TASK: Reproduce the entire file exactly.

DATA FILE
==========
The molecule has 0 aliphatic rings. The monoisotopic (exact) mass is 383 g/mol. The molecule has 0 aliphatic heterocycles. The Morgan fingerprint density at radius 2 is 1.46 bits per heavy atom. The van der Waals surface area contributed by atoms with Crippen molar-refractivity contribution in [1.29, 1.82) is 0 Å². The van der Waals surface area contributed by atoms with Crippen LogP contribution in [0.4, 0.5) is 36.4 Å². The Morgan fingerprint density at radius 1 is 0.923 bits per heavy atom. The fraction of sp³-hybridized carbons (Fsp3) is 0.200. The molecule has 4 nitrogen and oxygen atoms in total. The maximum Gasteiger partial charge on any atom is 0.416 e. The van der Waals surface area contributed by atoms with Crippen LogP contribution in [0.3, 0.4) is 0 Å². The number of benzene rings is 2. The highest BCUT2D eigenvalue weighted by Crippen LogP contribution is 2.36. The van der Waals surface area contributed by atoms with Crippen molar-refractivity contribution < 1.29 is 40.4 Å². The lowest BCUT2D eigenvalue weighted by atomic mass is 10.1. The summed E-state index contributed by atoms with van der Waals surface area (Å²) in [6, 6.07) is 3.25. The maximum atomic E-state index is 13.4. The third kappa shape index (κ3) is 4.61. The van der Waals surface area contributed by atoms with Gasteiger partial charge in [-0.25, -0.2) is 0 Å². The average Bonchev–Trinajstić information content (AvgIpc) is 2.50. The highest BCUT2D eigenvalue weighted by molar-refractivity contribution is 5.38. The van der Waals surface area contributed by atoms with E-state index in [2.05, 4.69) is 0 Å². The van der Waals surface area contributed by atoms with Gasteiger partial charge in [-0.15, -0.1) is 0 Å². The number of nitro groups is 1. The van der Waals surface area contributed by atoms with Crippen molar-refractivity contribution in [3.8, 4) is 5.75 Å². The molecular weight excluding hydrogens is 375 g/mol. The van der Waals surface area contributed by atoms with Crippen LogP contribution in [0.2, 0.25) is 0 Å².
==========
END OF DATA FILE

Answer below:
The molecule has 0 aliphatic rings. The monoisotopic (exact) mass is 383 g/mol. The molecule has 0 aliphatic heterocycles. The Morgan fingerprint density at radius 2 is 1.46 bits per heavy atom. The van der Waals surface area contributed by atoms with Crippen molar-refractivity contribution in [1.29, 1.82) is 0 Å². The van der Waals surface area contributed by atoms with Crippen LogP contribution in [0.4, 0.5) is 36.4 Å². The Morgan fingerprint density at radius 1 is 0.923 bits per heavy atom. The fraction of sp³-hybridized carbons (Fsp3) is 0.200. The molecule has 4 nitrogen and oxygen atoms in total. The maximum Gasteiger partial charge on any atom is 0.416 e. The van der Waals surface area contributed by atoms with Crippen LogP contribution in [0.3, 0.4) is 0 Å². The number of benzene rings is 2. The highest BCUT2D eigenvalue weighted by Crippen LogP contribution is 2.36. The van der Waals surface area contributed by atoms with Crippen molar-refractivity contribution < 1.29 is 40.4 Å². The lowest BCUT2D eigenvalue weighted by atomic mass is 10.1. The summed E-state index contributed by atoms with van der Waals surface area (Å²) in [6, 6.07) is 3.25. The maximum atomic E-state index is 13.4. The third kappa shape index (κ3) is 4.61. The van der Waals surface area contributed by atoms with Gasteiger partial charge in [-0.25, -0.2) is 0 Å². The average Bonchev–Trinajstić information content (AvgIpc) is 2.50. The highest BCUT2D eigenvalue weighted by molar-refractivity contribution is 5.38. The van der Waals surface area contributed by atoms with E-state index in [2.05, 4.69) is 0 Å². The van der Waals surface area contributed by atoms with Gasteiger partial charge in [-0.15, -0.1) is 0 Å². The number of nitro groups is 1. The van der Waals surface area contributed by atoms with Crippen molar-refractivity contribution in [3.8, 4) is 5.75 Å². The molecular weight excluding hydrogens is 375 g/mol. The van der Waals surface area contributed by atoms with Crippen LogP contribution in [0.2, 0.25) is 0 Å².